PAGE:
Use the Smudge Tool to Enlarge an Image's Canvas Size

I create a lot of collages that become banners for web pages. For example, one of my clients—a radio station—has a banner on its home page that rotates every 10-15 seconds. I create new banners for the radio station all the time, but each must be the exact same size. Sometimes the backgrounds of the photos I use don't fill the designated space, so I have to force them to do so. My favorite way to do this is using the Smudge tool.

Figure 8-18 The image I found to use for this banner needed more added to the background.

Figure 8-18 shows an example where I needed to create a banner to advertise the morning DJ, who goes on the air at 5 A.M. I found a great photo of an alarm clock that is already set to 5 A.M., but its background isn't wide enough to fill the entire size of the banner. I can't resize the photo because then the clock wouldn't fit in the banner, so the Smudge tool is my preferred method of adding to the background. Figure 8-19 shows the final result after smudging the background to make the image large enough to fit the banner's dimensions.

TRY IT To use the Smudge tool to enlarge an image's canvas size, first make sure the image is open in Photoshop and the layer in question is selected in the Layers palette. Select the Smudge tool from the toolbox by clicking and holding on the Blur tool or pressing SHIFT-R several hannei'.psd @ 100°. (Clock, RGB)

Wake up with Donny from 5-10am each weekday morning on S

asltlre Hit Radio

Figure 8-19 The Smudge tool worked quite well to provide the needed addition to the background.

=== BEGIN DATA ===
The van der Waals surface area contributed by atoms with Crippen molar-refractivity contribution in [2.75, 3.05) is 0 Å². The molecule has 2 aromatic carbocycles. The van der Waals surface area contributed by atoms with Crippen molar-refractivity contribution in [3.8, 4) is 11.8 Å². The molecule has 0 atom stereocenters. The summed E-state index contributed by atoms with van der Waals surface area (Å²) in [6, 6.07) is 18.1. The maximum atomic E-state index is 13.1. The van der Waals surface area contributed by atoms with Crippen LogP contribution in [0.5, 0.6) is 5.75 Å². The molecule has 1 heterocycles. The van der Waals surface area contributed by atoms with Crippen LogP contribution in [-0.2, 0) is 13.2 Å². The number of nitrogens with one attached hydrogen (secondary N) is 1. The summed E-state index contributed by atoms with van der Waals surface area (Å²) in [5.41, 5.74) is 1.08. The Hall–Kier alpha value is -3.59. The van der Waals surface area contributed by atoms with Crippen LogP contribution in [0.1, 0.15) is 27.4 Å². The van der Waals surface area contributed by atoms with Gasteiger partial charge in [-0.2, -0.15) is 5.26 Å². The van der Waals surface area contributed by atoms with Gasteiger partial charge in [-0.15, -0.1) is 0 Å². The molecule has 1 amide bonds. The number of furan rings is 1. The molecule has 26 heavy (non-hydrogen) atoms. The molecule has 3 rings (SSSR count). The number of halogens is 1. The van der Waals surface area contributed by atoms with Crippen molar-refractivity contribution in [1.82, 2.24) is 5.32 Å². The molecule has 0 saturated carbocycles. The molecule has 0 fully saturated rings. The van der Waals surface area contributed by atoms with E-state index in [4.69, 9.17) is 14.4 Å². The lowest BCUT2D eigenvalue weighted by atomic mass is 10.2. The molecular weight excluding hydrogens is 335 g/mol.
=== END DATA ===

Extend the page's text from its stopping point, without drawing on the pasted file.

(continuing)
If you have a pressure-sensitive drawing tablet and pen, set your options to adjust the strength of the smudge according to your pen's pressure for more control over the smudged area.

times until the Smudge tool is displayed. Then, choose a large, soft, round brush if you need to smudge a large area like I did in Figure 8-19.

Click just within the edges of the image and drag the cursor away from the edge toward the area you need to fill. Repeat this process as many times as needed to create the desired effect. The following illustration shows how I started working at the bottom of the image, where I was most concerned about keeping the reflections from the alarm clock.

Because the top portion of the image doesn't really contain any textures I need reproduced in the added background, I can speed up the process by doing something we all loved as a kid—finger painting. Click the box in the Options bar to activate Finger Painting for the Smudge tool.

Then, use the Eyedropper tool to pick up a color from the image and place it in your foreground color swatch. To help understand why this is important, consider this analogy—Finger Painting with the Smudge tool is like putting a dab of the color paint in the foreground color swatch onto your finger and then using it to smear part of a canvas already wet with oil paints. By contrast, normal use of the Smudge tool smudges the wet colors already on the canvas with a clean finger.

Was this article helpful?

0 0


Post a comment